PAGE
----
Wednesday 19 November 2014

FIM 2010: Event driven scheduling


In a previous post I described how I implemented a windows service for scheduling Forefront Identity Manager.

Since then, me and my colleagues used it in every FIM project. For one project I was asked if it was possible to trigger the synchronization "on demand". A specific trigger for a synchronization cycle for example, was the creation of a user in the FIM portal. After some brainstorming and Googling, we came up with a solution.


We asked ourselves following question: "Is it possible to send a signal to our existing Windows service to start a synchronization cycle?". All the functionality for scheduling was already there, so it seemed reasonable to investigate and explore this option. As it turns out, it is possible to send a signal to a Windows service and the implementation turned out to be very simple (and simple is good, right?).

In addition to the scheduling on predefined moments defined in the job configuration file, which is implemented through the Quartz framework, we started an extra thread:

while (true)
 if (scheduler.GetCurrentlyExecutingJobs().Count == 0 
  && !paused)
  if (DateTime.Compare(StartSignal, LastEndTime) > 0)
   running = true;
   StartSignal = DateTime.Now;
   LastEndTime = StartSignal;
   SchedulerConfig schedulerConfig = 
      new SchedulerConfig(runConfigurationFile);
   if (schedulerConfig != null)
    logger.Error("Scheduler configuration not found.");
    throw new JobExecutionException
        ("Scheduler configuration not found.");
   running = false;
 // 5 second delay


First thing it does is check if one of the time-triggered schedules is not running and the service is not paused. Then it checks to see if an on-demand trigger was received by checking the StartSignal timestamp. So as you can see, the StartSignal timestamp is the one controlling the action. If the service receives a signal to start a synchronization schedule, it simply sets the StartSignal parameter:

protected override void OnCustomCommand(int command)
 if (command == ONDEMAND)
  StartSignal = DateTime.Now;

If you want to know more about developing custom activities, this article is a good starting point.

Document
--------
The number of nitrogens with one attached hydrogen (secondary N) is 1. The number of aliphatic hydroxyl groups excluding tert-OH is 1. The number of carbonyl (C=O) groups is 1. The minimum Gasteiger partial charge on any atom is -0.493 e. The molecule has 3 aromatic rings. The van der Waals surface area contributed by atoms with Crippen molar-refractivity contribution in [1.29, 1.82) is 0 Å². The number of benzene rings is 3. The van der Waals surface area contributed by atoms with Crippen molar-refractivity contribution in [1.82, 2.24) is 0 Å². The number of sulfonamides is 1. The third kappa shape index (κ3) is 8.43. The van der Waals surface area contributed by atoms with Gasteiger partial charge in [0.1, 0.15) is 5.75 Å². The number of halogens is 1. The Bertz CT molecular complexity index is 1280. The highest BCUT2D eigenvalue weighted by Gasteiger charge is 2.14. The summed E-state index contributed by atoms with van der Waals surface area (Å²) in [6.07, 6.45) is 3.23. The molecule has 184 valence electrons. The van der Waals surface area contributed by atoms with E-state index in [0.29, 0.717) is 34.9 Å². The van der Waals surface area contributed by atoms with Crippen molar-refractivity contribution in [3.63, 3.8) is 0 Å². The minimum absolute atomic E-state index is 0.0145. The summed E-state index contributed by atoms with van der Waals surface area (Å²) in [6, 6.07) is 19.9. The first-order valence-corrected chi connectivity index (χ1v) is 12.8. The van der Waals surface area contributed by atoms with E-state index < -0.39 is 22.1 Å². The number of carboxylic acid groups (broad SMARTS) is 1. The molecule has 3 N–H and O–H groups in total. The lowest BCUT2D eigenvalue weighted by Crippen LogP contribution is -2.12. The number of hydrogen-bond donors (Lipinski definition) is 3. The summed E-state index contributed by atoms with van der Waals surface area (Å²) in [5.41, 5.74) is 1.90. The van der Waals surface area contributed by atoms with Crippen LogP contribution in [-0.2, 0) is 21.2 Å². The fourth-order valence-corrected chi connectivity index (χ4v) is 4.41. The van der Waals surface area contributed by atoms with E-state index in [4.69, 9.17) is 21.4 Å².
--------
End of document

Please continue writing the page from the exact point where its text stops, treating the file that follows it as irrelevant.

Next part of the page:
The first thing it does next if a signal was received, is pause the time-triggered mechanism. If the synchronization cycle finishes the time-triggered scheduling is resumed. The beautiful thing about this way of working is that the two separate mechanisms work alongside each other. The time-triggered schedule is not fired if an on-demand schedule is running and vice versa. If a signal was sent during a period of time the service was paused, the on-demand schedule will fire as soon as the service is resumed. The StartSignal timestamp will take care of that.


So, how do you send a signal to this service, you ask? This is also fairly straightforward. I implemented the FIM portal scenario I described above by implementing a custom C# workflow with a single code activity:

using System.ServiceProcess;
private const int OnDemand = 234;
private void startSync(){
 ServiceController is4uScheduler = 
  new ServiceController("IS4UFIMScheduler");

If you want to know more about developing custom activities, this article is a good starting point.
The integer value is arbitrary. You only need to make sure you send the same value as is defined in the service source code. The ServiceController takes the system name of the Windows service.


The same is possible in Powershell:

  Version=, Culture=neutral, 
$is4uScheduler = New-Object System.ServiceProcess.ServiceController
$is4uScheduler.Name = "IS4UFIMScheduler"

Another extension I implemented (inspired by Dave Nesbitt's question on my previous post) was the delay step. This kind of step allows you to insert a window of time between two management agent runs. This in addition to the default delay, which is inserted between every step. So now there are four kind of steps possible in the run configuration file: LinearSequence, ParallelSequence, ManagementAgent and Delay. I saw the same idea being implemented in powershell here.

A very usefull function I didn't mention in my previous post, but was already there, is the cleanup of the run history (which can become very big in a fast-synchronizing FIM deployment). This function can be enabled by setting the option "ClearRunHistory" to true and setting the number of days in the "KeepHistory" option. If you enable this option, you need to make sure the service account running the service is a member of the FIM Sync Admins security group. If you do not use this option, membership of the FIM Sync Operators group is sufficient.

To end I would like to give you pointers to some other existing schedulers for FIM:
FIM 2010: How to Automate Sync Engine Run Profile Execution